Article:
Have you ever found yourself disbelieving your own eyes or being flabbergasted at a decision that defies logic? For instance, what would happen if you sold all of your wine for less than it cost to produce? Or how about making legislation that made the possession of cigarettes illegal? What would you say if someone told you they wanted to try and change WallMart into Nordstrom? Those are all placeholders for a discussion on business strategies and odd news from last week.
Up in Oregon last week, Representative Mitch Greenlick decided to introduce a bill that would make possession of cigarette’s illegal. How stupid is that? Yes I know smoking is stupid too, but if Prohibition proved anything, its that kind of law aimed at limiting consumption of perceived nefarious substances only encourages underground distribution of said substances, which in the end leads to new laws protecting the formerly felonious distributors.
Business is replete with countless examples of crazy strategy, such as the $300 million venture capital start-up Pets.com. The founders started the company under the premise they would build market share by discounting their goods, and once their base was established, cut back on the discounting. There was never any validation of the market done and the company was unable to survive because they were selling their goods for much less than it cost to buy them. What happened to buy low and sell high? Asked how they would dig their way out of the problem, their answer was they need to increase sales. Hmmmmm. How crazy is that?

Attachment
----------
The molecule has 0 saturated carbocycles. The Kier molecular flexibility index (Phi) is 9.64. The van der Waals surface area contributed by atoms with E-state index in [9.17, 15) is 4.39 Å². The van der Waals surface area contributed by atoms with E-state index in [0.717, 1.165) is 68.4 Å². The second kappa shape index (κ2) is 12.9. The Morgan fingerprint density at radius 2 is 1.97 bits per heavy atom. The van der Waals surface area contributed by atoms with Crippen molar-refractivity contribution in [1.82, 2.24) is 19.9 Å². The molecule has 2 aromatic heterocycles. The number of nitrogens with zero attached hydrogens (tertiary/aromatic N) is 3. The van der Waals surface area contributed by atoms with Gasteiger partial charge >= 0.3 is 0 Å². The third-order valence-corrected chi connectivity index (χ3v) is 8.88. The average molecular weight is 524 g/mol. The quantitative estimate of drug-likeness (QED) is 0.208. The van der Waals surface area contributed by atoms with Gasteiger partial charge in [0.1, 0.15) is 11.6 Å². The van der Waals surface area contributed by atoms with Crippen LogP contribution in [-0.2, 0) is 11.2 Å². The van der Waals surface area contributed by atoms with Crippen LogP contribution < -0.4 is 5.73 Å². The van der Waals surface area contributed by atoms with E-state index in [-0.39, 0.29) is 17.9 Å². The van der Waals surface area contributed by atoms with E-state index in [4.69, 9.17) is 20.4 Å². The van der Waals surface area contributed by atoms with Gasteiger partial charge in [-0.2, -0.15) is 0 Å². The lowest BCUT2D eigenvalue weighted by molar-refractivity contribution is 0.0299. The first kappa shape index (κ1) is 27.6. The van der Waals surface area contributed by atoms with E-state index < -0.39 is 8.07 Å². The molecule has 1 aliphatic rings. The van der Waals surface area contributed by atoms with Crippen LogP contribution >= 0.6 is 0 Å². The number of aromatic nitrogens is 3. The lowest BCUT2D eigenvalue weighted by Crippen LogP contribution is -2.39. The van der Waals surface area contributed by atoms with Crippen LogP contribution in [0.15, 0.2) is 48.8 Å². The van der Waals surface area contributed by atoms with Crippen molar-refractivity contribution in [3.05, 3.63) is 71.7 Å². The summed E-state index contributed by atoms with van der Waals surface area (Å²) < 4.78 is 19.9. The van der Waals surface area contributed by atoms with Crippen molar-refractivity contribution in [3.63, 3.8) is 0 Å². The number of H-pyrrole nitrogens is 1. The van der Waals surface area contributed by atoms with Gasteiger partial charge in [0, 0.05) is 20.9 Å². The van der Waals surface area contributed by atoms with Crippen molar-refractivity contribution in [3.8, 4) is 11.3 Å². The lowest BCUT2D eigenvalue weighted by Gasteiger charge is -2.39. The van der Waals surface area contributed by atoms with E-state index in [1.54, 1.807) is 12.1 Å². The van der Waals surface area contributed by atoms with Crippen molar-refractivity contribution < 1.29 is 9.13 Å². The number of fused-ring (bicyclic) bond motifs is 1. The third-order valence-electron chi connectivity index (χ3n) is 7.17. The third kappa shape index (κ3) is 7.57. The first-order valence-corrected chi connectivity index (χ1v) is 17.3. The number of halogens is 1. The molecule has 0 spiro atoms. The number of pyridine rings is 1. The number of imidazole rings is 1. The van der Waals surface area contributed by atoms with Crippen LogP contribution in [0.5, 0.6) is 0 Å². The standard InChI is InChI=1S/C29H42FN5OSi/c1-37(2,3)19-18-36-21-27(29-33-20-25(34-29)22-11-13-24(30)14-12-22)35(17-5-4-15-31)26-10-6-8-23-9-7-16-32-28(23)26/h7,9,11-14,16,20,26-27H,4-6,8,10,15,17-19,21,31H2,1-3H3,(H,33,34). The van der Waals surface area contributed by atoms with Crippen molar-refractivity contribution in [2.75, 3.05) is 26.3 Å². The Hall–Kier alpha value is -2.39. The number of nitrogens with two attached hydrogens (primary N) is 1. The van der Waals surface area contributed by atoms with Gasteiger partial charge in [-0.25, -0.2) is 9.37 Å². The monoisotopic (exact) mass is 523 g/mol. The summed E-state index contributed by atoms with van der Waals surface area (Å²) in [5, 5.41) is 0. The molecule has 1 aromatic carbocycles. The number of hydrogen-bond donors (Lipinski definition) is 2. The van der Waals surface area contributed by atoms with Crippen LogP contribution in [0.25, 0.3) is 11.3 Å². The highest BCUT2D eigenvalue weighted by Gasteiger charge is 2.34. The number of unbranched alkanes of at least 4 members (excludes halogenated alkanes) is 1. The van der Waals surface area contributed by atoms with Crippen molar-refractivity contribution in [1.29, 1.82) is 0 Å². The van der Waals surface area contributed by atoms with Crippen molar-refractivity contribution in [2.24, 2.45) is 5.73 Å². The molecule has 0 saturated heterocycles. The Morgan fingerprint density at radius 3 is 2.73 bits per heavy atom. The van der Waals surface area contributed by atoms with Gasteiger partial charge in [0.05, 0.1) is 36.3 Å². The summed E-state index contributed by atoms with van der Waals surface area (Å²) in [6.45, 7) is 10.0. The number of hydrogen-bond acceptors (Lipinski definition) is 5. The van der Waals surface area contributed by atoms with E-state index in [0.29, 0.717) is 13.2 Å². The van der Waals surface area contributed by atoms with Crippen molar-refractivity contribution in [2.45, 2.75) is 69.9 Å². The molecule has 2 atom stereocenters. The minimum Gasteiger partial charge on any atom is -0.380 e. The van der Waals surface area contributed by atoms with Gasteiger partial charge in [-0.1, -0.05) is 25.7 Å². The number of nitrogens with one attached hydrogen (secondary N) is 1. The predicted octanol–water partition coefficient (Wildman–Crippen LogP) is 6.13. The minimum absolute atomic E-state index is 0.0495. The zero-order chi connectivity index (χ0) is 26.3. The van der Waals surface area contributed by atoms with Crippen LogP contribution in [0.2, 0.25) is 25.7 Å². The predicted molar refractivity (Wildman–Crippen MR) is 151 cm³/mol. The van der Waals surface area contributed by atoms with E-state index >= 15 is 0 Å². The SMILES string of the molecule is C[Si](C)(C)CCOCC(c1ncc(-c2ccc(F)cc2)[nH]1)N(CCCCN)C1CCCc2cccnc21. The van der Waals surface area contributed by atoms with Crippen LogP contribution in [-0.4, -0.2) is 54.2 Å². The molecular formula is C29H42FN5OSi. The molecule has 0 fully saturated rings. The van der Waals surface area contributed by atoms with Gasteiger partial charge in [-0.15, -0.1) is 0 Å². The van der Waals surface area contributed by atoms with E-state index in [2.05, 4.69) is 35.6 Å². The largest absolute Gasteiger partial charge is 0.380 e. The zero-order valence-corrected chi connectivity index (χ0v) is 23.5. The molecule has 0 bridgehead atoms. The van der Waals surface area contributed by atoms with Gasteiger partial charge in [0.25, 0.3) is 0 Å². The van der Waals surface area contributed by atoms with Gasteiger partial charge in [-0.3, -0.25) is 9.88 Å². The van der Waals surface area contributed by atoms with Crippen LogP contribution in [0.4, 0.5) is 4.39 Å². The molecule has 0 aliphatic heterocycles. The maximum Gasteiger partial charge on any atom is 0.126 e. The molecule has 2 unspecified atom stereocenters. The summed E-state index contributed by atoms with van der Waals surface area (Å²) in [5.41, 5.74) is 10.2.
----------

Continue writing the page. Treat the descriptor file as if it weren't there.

Flash site Lot18 last week announced that it was going to be the marketing agents for TastingRoom.com which closed its own doors on its retail business. Lot18 is another venture backed start up, but in this case a wine retailer that focused on selling discounted wines. I covered the Lot18 UK closure in a prior SVB on Wine post and have for several years questioned the viability of wine flash sites in speeches and the SVB Annual State of the Wine Industry Report.